Canadian businesses are aware of how data can provide an advantage in the marketplace – but what if your data is inconsistent, incomplete or compromised? A recent survey on the value of data identified critical gaps in the management and use of data by many of the country’s companies. That makes data “Canada’s most undervalued resource,” according to a report by Deloitte, the global consulting firm.
The report found that while Canadian businesses invested approximately $40 billion in gathering, processing and utilizing data, the leaders surveyed still say that Canada is not data-ready.
Warren Shiau, Research Vice President IDC Canada, has also found that only 21 per cent of mid-size and large businesses have formalized policies and framework for data governance. And only 12 per cent have mapped their business processes against underlying internal and external data inputs and decision points.
“These are two critical areas where the Canadian market needs assistance in creating a solid foundation for digital process transformation, effective use of analytics, and implementation of AI solutions,” says Mr. Shiau.
So how can Canadian businesses become data-ready and create a healthy data strategy?
Data is only useful if it’s trusted and it drives smart and timely action. That does not happen often enough, says Dion Maynes, Canadian Regional Vice-President for Talend, a software company that specializes in data integration and integrity.
“There’s an influx of data that companies are bringing in and processing, but they don’t always have complete or reliable data,” says Mr. Maynes. “This could result in disastrous decisions that could cause a business to fail or even worse, cost lives.”
A company might have thousands of data sources. The challenge, explains Mr. Maynes, is making sense of it all.
Today, companies can measure every facet of their business health, except the health of their data. That’s a huge shortcoming. It’s data that feeds into business-critical decisions, from identifying new paths to market, to developing products, to managing supply chains.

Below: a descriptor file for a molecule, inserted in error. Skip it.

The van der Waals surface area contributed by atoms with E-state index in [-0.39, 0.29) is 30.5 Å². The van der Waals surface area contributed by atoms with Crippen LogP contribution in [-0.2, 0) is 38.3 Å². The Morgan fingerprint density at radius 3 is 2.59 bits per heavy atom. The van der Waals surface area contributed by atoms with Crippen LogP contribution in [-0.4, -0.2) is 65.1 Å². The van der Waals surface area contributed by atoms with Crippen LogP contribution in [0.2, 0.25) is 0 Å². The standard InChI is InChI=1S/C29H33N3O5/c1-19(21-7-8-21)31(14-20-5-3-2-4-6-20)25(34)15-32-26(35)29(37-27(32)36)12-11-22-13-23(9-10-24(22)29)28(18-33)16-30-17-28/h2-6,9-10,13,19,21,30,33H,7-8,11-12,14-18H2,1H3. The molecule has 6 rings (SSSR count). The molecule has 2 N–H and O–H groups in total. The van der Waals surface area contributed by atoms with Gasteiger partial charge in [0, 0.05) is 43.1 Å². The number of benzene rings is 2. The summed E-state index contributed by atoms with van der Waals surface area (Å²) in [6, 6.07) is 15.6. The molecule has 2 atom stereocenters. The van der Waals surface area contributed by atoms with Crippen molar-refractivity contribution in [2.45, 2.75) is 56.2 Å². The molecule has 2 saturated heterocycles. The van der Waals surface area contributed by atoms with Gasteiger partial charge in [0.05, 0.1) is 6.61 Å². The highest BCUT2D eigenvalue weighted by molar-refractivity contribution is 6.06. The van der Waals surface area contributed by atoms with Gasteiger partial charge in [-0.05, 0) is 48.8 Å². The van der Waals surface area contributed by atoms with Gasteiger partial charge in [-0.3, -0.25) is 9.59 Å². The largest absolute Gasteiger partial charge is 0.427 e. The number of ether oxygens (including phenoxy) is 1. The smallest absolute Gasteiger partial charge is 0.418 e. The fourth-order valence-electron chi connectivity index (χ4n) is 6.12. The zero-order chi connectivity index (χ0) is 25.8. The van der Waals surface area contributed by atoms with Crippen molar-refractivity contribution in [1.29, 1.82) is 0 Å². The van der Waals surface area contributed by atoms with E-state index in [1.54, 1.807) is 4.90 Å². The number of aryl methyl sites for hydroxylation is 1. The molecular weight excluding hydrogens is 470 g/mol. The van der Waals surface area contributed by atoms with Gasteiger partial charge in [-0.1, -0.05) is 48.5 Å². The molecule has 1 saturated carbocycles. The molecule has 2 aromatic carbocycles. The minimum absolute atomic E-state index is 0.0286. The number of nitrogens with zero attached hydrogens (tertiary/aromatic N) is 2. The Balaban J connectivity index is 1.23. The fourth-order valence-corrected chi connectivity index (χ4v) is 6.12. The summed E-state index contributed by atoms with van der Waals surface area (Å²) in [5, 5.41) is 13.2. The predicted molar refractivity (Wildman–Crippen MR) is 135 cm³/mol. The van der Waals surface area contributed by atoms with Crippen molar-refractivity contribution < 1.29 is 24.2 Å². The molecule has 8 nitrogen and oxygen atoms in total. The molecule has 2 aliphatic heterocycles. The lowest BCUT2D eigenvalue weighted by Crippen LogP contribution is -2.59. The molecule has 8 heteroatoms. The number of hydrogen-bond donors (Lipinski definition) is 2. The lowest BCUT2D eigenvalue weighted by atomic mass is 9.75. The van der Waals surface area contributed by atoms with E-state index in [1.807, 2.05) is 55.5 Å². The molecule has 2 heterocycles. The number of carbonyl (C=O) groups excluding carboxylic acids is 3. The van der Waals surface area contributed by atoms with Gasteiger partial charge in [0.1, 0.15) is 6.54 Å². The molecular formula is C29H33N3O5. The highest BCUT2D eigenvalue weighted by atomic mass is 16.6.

For many companies, there’s a disconnect between the analytics systems, the technologies that are supposed to ensure the data powering them can be trusted, and the people responsible for it all.
A report by Harvard Business Review Analytic Services found that nearly 90 per cent of organizations say their success depends on data-driven decisions. However, only 7 per cent give their teams the analytic tools and resources needed to fully drive decision making.
In another study from McKinsey, only 37 per cent of respondents said decisions by their organizations are high in both quality and velocity.
Such results indicate that companies need more confidence in their data when making decisions. Measuring data health could include the quality of that data, what it’s telling the user, and whether that same data has helped inform successful business decisions.
Talend’s approach blends the best of advanced machine learning and human expertise to give users a complete picture of their data health.
What are the benefits? Covanta, a sustainable waste management company, enlisted Talend to help manage the vast amounts of data produced by its 40-plus global facilities. The company collects real-time data from sensors that measure factors such as temperature, air quality and steam pressure. Covanta relies on this data to protect its workers, maintain maximum uptime and avoid unscheduled outages. For maintenance activities alone, the company is achieving at least 10 per cent savings per year.
“Without question, data trust is a must when it comes to making decisions that directly impact employee well-being and overall safety,” said Charles Link, Covanta’s director of data and analytics. “Talend has helped us create a secure work ecosystem while minimizing both cost and downtime.”
In the ever-changing world of business, making decisions based on reliable data could be the difference between a corporate win and a catastrophe. That’s why sound, real-time information and actionable insights are so critical.
“It’s about bringing business and IT together,” says Mr. Maynes. “At the end of the day, the IT groups are the ones working on the data, but it’s the business people that are leading the strategic initiatives and betting their careers on using the information effectively.”
Advertising feature produced by Globe Content Studio with Talend. The Globe’s editorial department was not involved.